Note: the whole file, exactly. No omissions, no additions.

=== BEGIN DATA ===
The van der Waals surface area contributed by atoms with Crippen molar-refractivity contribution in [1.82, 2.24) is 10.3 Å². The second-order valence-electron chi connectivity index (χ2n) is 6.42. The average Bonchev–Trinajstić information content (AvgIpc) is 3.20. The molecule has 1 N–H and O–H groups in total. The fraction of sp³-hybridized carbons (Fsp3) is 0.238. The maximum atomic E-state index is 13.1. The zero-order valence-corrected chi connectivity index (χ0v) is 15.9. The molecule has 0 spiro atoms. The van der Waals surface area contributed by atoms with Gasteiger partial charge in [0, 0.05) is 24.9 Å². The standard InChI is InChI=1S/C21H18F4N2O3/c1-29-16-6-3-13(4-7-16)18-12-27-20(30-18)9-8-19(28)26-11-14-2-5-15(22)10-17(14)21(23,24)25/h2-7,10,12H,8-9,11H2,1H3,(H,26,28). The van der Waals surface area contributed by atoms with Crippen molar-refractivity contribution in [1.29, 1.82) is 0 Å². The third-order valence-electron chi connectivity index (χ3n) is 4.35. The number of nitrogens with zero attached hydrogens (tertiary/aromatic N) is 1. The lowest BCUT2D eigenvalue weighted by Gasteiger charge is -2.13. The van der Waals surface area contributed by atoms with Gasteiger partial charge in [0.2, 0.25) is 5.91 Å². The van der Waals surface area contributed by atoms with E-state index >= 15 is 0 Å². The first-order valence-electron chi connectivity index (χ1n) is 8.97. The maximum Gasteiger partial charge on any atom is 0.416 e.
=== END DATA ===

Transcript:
The van der Waals surface area contributed by atoms with Crippen molar-refractivity contribution in [1.82, 2.24) is 10.3 Å². The second-order valence-electron chi connectivity index (χ2n) is 6.42. The average Bonchev–Trinajstić information content (AvgIpc) is 3.20. The molecule has 1 N–H and O–H groups in total. The fraction of sp³-hybridized carbons (Fsp3) is 0.238. The maximum atomic E-state index is 13.1. The zero-order valence-corrected chi connectivity index (χ0v) is 15.9. The molecule has 0 spiro atoms. The van der Waals surface area contributed by atoms with Gasteiger partial charge in [0, 0.05) is 24.9 Å². The standard InChI is InChI=1S/C21H18F4N2O3/c1-29-16-6-3-13(4-7-16)18-12-27-20(30-18)9-8-19(28)26-11-14-2-5-15(22)10-17(14)21(23,24)25/h2-7,10,12H,8-9,11H2,1H3,(H,26,28). The van der Waals surface area contributed by atoms with Crippen molar-refractivity contribution in [1.29, 1.82) is 0 Å². The third-order valence-electron chi connectivity index (χ3n) is 4.35. The number of nitrogens with zero attached hydrogens (tertiary/aromatic N) is 1. The lowest BCUT2D eigenvalue weighted by Gasteiger charge is -2.13. The van der Waals surface area contributed by atoms with Gasteiger partial charge in [0.2, 0.25) is 5.91 Å². The van der Waals surface area contributed by atoms with E-state index >= 15 is 0 Å². The first-order valence-electron chi connectivity index (χ1n) is 8.97. The maximum Gasteiger partial charge on any atom is 0.416 e.